Figure 2: (a) Curved trocars, fl exible instruments, and specially designed port of the VeSPA robotic system, (b) Patient cart docked to the VeSPA robotic system

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R-LESS was used to perform transvesical robotic radical prostatectomy in two human cadavers by either a multiport device with four separate ports introduced percutaneously into the bladder or by a Quadport® device. After radical excision of the prostate, urethrovesical anastamosis could be completed but with some difficulty. [20] The authors encourage future attempts using the transvesical route for R-LESS based on experience of a large intravesical working space upon establishment of pneumovesicum. However, inability to perform lymph node dissection indicated for moderate and high-risk prostate cancer cases was a limitation for this novel method.

Human experience

Based on these initial experimental studies, Kaouk et al., published their initial R-LESS case series [Table 1] involving upper and lower tract common urologic extirpative and reconstructive procedures including radical nephrectomy, pyeloplasty and radical prostatectomy. [21] Procedures were performed through a transumbilical incision with the insertion of a robotic 12-mm scope and a 5-mm instrument port via the R-Port system. Additionally, a 5 or 8-mm robotic port was introduced through a separate fascial stab within the same skin incision. The authors suggested that the learning curve for R-LESS would likely be shorter in comparison with standard LESS. Furthermore, the same center soon after published their experience of R-LESS partial nephrectomy for two patients. [21] The authors introduced a Triport (Advanced Surgical Concepts, Wicklow, Ireland) through a 1.8-cm umbilical incision. The platform provided a 10-mm port for introduction of the robotic camera and an additional 5-mm robotic instrument was introduced through the device. A separate robotic port was placed through a separate fascial stab alongside the device and through the same incision. The procedures were done without hilar clamping and the procedure was suggested only for exophytic and middle and lower pole tumors. To expand the indications for partial nephrectomy, Arkoncel et al., suggested a two-incision hybrid R-LESS partial nephrectomy. [22],[23] The procedure was used to perform 35 partial nephrectomies and the additional 12-mm port was placed 8 cm caudal to the homemade umbilical access device and used for assistance and placement of hilar clamps. Another clinical series described the use of the GelPort platform for R-LESS in 11 patients undergoing robotic prostatectomy, partial/radical nephrectomy, ureteroneocystostomy [Figure 3] and dismembered pyeloplasty. [16] The GelPort was noted to facilitate the procedures by providing greater spacing of ports and greater flexibility in terms of optimal trocar positioning. Barret et al. , described their initial experience with extraperitoneal R-LESS radical prostatectomy in a cadaver followed by a clinical case. No commercial access device was used as they placed all robotic ports through separate fascial punctures transumbilically. An additional 5-mm port through a separate skin incision was used by the bedside assistant. [24] R-LESS prostatectomy has also been described for a patient who underwent neoadjuvant hormonal deprivation therapy. [25] Seo et al., reported a hybrid R-LESS approach for simultaneous bilateral upper tract procedures. [26] They performed partial nephrectomy for a 51-year-old man (BMI 23 kg/m 2 ) for bilateral renal masses with a 3-cm umbilical incision using a homemade access device. An additional 11-mm trocar was added for the bedside assistant. While one of the partial nephrectomies required renal vascular clamping, the other did not. External or internal clashing was the most common difficulty for the surgeons with R-LESS. Joseph et al. , described a 'chopstick' technique used in the laboratory in order to reduce instrument clashing. The technique involves crossing of the robotic arms inside the patient and modifying the outputs of the robot such that the 'left' instrument is controlled with the right hand effector and vice versa. [27] In our experience this technique can be useful but oftentimes cannot be used for entire procedures.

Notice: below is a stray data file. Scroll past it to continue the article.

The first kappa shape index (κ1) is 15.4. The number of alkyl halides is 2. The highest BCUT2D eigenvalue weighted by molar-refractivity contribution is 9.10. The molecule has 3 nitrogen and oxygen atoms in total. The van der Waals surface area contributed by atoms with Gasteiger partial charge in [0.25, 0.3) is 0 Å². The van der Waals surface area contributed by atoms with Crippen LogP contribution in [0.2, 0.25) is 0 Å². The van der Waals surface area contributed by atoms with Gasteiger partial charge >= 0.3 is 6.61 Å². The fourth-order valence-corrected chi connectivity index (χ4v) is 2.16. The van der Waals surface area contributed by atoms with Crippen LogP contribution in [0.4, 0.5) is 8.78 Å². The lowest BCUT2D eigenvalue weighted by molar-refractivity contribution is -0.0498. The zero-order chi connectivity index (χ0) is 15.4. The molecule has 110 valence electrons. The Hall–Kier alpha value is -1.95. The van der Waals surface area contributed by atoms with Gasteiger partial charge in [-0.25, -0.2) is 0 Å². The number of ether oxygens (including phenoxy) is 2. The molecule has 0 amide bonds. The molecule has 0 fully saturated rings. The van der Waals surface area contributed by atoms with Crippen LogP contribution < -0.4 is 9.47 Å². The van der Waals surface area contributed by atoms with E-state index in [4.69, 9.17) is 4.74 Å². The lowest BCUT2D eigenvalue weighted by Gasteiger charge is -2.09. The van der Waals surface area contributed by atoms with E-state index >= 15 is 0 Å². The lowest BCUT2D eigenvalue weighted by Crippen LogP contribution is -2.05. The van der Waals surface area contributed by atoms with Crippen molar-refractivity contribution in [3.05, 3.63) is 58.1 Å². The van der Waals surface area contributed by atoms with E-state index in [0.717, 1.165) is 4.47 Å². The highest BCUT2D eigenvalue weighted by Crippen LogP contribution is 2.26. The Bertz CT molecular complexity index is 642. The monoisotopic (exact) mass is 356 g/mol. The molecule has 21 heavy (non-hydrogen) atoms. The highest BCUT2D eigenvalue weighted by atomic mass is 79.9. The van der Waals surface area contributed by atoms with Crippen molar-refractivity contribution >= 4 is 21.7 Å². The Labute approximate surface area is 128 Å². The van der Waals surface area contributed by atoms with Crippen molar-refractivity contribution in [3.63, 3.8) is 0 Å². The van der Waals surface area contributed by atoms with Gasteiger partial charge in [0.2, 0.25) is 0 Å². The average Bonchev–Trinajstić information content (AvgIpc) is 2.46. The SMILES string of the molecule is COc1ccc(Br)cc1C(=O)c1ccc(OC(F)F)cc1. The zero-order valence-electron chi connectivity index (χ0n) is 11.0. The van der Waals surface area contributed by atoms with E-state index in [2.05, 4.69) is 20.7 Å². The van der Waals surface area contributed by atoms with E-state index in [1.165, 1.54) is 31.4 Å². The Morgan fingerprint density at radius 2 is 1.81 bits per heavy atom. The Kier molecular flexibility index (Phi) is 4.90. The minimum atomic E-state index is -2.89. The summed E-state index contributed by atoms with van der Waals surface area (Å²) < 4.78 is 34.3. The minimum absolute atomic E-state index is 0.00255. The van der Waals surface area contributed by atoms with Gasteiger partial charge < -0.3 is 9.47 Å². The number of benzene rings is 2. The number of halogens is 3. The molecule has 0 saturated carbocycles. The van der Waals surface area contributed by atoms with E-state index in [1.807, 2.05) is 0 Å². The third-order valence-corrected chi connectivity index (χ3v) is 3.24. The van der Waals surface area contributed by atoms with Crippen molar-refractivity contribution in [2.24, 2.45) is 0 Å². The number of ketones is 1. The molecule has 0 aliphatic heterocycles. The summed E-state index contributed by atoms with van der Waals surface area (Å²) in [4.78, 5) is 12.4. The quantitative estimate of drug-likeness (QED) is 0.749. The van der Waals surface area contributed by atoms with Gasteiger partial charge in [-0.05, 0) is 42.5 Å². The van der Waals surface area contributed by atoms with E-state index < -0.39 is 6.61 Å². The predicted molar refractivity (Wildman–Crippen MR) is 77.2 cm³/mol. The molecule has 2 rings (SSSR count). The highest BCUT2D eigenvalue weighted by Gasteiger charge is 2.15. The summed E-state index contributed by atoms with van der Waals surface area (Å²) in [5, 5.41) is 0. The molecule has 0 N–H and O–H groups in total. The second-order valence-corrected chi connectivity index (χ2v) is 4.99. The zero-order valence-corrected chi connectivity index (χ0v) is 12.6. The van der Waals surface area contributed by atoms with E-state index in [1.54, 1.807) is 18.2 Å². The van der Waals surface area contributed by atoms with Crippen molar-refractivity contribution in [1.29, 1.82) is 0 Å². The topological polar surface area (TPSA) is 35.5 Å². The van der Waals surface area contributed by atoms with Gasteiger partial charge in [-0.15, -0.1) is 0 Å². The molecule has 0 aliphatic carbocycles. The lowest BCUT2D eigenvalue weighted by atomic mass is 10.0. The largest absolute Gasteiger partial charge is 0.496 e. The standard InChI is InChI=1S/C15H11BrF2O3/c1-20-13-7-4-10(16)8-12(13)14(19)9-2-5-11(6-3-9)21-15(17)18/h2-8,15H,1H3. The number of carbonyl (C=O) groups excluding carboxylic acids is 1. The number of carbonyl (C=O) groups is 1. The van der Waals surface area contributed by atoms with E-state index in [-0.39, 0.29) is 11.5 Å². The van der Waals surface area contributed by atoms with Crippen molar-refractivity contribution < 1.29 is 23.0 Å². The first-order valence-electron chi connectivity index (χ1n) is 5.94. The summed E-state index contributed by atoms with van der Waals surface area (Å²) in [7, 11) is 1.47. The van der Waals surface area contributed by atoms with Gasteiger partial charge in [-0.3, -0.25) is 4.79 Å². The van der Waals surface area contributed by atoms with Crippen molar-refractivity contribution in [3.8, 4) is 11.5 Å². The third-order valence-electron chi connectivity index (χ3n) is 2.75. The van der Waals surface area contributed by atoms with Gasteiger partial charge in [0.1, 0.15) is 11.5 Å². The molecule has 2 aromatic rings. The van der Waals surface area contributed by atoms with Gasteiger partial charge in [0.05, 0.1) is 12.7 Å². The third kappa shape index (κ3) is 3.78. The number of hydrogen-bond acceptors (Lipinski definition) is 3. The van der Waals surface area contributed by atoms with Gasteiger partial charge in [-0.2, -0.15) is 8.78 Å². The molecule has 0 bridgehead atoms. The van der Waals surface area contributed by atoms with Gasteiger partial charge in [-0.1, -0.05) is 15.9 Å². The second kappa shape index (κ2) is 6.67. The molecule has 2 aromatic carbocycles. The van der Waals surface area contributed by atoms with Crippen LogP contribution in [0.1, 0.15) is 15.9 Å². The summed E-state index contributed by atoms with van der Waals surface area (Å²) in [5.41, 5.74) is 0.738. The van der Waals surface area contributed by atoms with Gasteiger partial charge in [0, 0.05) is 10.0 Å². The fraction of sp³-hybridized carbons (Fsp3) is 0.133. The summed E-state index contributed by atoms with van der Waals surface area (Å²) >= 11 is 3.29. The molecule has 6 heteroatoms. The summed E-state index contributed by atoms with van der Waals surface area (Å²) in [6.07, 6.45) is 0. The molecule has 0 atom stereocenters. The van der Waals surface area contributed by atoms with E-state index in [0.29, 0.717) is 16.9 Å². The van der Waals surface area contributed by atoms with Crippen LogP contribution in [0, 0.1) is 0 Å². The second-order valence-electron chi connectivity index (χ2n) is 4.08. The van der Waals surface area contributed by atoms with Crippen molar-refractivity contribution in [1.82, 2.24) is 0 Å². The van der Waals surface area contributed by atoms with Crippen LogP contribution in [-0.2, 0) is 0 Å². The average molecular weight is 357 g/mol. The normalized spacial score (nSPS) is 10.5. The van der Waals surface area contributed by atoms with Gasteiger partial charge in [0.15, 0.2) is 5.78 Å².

Figure 3: (a) Illustration of port positioning for R-LESS ureteroneocystostomy. Note the placement of one robotic trocar beside the Quadport through the same incision but a separate fascial stab, (b) Illustration of R-LESS ureteroneocystostomy using two 5-mm robotic needle drivers

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Table 1: Robotic urologic LESS: reported clinical series*

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The future of NOTES and LESS